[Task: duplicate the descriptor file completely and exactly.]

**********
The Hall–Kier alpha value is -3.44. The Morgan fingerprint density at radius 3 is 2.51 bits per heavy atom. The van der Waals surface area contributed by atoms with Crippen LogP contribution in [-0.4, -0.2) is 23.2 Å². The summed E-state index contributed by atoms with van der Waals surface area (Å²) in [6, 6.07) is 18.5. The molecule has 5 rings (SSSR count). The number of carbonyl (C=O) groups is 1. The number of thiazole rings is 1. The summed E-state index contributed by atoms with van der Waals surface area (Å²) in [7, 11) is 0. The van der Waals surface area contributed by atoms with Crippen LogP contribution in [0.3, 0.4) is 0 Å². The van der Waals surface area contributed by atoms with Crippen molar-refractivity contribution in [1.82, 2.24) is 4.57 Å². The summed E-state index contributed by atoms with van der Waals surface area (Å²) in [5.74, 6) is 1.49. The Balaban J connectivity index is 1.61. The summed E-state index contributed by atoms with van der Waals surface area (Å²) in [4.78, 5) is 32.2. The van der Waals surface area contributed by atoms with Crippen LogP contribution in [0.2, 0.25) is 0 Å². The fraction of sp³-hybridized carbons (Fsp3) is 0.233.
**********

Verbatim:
The Hall–Kier alpha value is -3.44. The Morgan fingerprint density at radius 3 is 2.51 bits per heavy atom. The van der Waals surface area contributed by atoms with Crippen LogP contribution in [-0.4, -0.2) is 23.2 Å². The summed E-state index contributed by atoms with van der Waals surface area (Å²) in [6, 6.07) is 18.5. The molecule has 5 rings (SSSR count). The number of carbonyl (C=O) groups is 1. The number of thiazole rings is 1. The summed E-state index contributed by atoms with van der Waals surface area (Å²) in [7, 11) is 0. The van der Waals surface area contributed by atoms with Crippen LogP contribution in [0.3, 0.4) is 0 Å². The van der Waals surface area contributed by atoms with Crippen molar-refractivity contribution in [1.82, 2.24) is 4.57 Å². The summed E-state index contributed by atoms with van der Waals surface area (Å²) in [5.74, 6) is 1.49. The Balaban J connectivity index is 1.61. The summed E-state index contributed by atoms with van der Waals surface area (Å²) in [4.78, 5) is 32.2. The van der Waals surface area contributed by atoms with Crippen LogP contribution in [0.2, 0.25) is 0 Å². The fraction of sp³-hybridized carbons (Fsp3) is 0.233.